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viewpoint

Failure is the key to winning

| Wednesday, March 7, 2018

My friends at The Observer have always been there for me when I needed them, starting with the time I didn’t even know I needed them.

I had just had one of the worst weeks of my life during the second semester of my sophomore year. I felt out of place at Notre Dame, like I just wasn’t good enough to be here. At the end of that week, I wrote the worst column I will ever write for The Observer, titled “Boxing out is the key to winning.”

The piece itself wasn’t awful. It wasn’t good, either. It was this incredibly lukewarm opinion for the Sports Authority section about how this simple act, boxing out, was the key to winning basketball games. That obviously is not the case, but the important part is that I wrote it, and the wonderful people of The Observer sports department let me run it.

I wrote that column because that’s what I always did when I was in a weird place or feeling less than myself — I wrote. I wrote because that fixed things. It always had, and I was confident it always would. So, I wrote about a piece of advice my dad had given me several years before.

“Box out!” he would scream from the sidelines of my grade school basketball games. As a 5-foot-10 eighth grader, this was excellent advice. Several years and a less-than-stellar basketball career later, I wrote about it. I felt better after writing about something I felt was objectively true during a particularly uncertain time in my life.

Looking back, I definitely didn’t know how much that column would mean to me down the line. But two years later, almost everyone here at The Observer knows about this column, and they make fun of me for it pretty consistently.

By not really giving an actual opinion in a column that required one, I failed in some sense. A lot of the people here also know how I’ve failed in other, more serious ways during my time here — and there are no shortage of those — and they’ve watched me as I sometimes tried and failed over and over again.

But they’ve also watched me succeed. They’ve encouraged me every step of the way. They’ve let me know when I’ve failed — they make fun of me for that boxing out column at least once a week — and they let me know when I’ve done well. They laugh at my jokes. They’re there to respond, or at least read, my 3 a.m. texts with random story ideas, now-hotter takes and general musings. They’ve been with me through the large and the small, through the worst weeks and the best. They’ve rarely said no, and they’ve never stopped me from trying my hand at something, even when they knew I would probably fail. They’ve given me the opportunity to learn and grow unlike any other group of people or organization could. These people became my family at Notre Dame, never letting me head into battle alone.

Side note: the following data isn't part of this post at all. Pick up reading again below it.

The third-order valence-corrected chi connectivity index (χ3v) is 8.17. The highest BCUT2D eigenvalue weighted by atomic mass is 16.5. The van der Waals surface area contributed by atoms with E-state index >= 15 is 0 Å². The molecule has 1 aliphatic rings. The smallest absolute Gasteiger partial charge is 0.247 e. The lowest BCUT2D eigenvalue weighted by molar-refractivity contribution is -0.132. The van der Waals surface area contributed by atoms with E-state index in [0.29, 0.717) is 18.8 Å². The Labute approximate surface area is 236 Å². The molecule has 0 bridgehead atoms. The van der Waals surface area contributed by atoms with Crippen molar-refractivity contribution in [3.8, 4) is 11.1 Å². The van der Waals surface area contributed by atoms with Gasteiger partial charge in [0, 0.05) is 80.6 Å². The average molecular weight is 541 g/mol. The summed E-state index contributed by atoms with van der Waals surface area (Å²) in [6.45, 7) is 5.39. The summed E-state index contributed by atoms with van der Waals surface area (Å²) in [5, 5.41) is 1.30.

This will be the last time my name appears with this byline. I sort of predicted this three years ago when I bombarded my then-boss, Greg Hadley, about what my “four-year plan” should be at The Observer — this was the end of that game plan. What I couldn’t have predicted was the in-between. The impossibly late Insider Wednesday nights where Katie, Jack and Greg put up with my inability to draw a straight line. Getting “injured” almost every single News-Sports basketball game. Driving up to East Lansing for the Michigan State game with Ben, Liz and Dan on a whim.

These people published my stupid column about why boxing out was critical when it was critical for me to obtain the validation of my peers. They laughed at me a week later, but they made me feel important and included when I otherwise felt terrible deep down. That’s what they were here for, and that’s what The Observer has been to me. They embodied the idea that it’s not about how many times you fall, it’s about how many times you get up.

So, to every person who has picked me up along the way, or yelled at me until I did it myself: I can’t thank you enough. Here’s to you, the endless late nights, the good and the bad memories and the battles we fought together. You are the people who made me.

 

The views expressed in this column are those of the author and not necessarily those of The Observer.

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About Rachel O'Grady

Rachel O'Grady is a senior Political Science major living in Ryan Hall. She most recently served as Assistant Managing Editor. Hailing from Chicago (actual Chicago, not the suburbs) she's been a Cubs fan since birth.

Contact Rachel